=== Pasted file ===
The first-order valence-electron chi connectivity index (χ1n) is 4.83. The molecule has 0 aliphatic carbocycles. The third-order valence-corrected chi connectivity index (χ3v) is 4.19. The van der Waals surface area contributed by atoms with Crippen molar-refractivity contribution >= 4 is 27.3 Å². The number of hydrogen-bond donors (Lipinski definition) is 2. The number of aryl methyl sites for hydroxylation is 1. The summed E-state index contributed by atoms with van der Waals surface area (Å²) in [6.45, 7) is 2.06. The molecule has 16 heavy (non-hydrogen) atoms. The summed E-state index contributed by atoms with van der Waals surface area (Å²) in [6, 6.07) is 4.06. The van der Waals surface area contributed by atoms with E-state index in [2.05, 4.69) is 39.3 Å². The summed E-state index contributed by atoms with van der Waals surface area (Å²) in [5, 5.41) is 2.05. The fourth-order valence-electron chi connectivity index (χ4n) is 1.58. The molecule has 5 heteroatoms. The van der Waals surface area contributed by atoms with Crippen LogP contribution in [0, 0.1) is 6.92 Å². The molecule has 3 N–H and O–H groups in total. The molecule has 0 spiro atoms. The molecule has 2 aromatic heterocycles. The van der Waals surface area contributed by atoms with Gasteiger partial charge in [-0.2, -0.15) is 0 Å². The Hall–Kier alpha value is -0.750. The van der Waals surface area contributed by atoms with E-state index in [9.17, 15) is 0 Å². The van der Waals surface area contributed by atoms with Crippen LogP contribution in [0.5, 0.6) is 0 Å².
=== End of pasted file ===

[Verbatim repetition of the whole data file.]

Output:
The first-order valence-electron chi connectivity index (χ1n) is 4.83. The molecule has 0 aliphatic carbocycles. The third-order valence-corrected chi connectivity index (χ3v) is 4.19. The van der Waals surface area contributed by atoms with Crippen molar-refractivity contribution >= 4 is 27.3 Å². The number of hydrogen-bond donors (Lipinski definition) is 2. The number of aryl methyl sites for hydroxylation is 1. The summed E-state index contributed by atoms with van der Waals surface area (Å²) in [6.45, 7) is 2.06. The molecule has 16 heavy (non-hydrogen) atoms. The summed E-state index contributed by atoms with van der Waals surface area (Å²) in [6, 6.07) is 4.06. The van der Waals surface area contributed by atoms with E-state index in [2.05, 4.69) is 39.3 Å². The summed E-state index contributed by atoms with van der Waals surface area (Å²) in [5, 5.41) is 2.05. The fourth-order valence-electron chi connectivity index (χ4n) is 1.58. The molecule has 5 heteroatoms. The van der Waals surface area contributed by atoms with Crippen LogP contribution in [0, 0.1) is 6.92 Å². The molecule has 3 N–H and O–H groups in total. The molecule has 0 spiro atoms. The molecule has 2 aromatic heterocycles. The van der Waals surface area contributed by atoms with Gasteiger partial charge in [-0.2, -0.15) is 0 Å². The Hall–Kier alpha value is -0.750. The van der Waals surface area contributed by atoms with E-state index in [9.17, 15) is 0 Å². The van der Waals surface area contributed by atoms with Crippen LogP contribution in [0.5, 0.6) is 0 Å².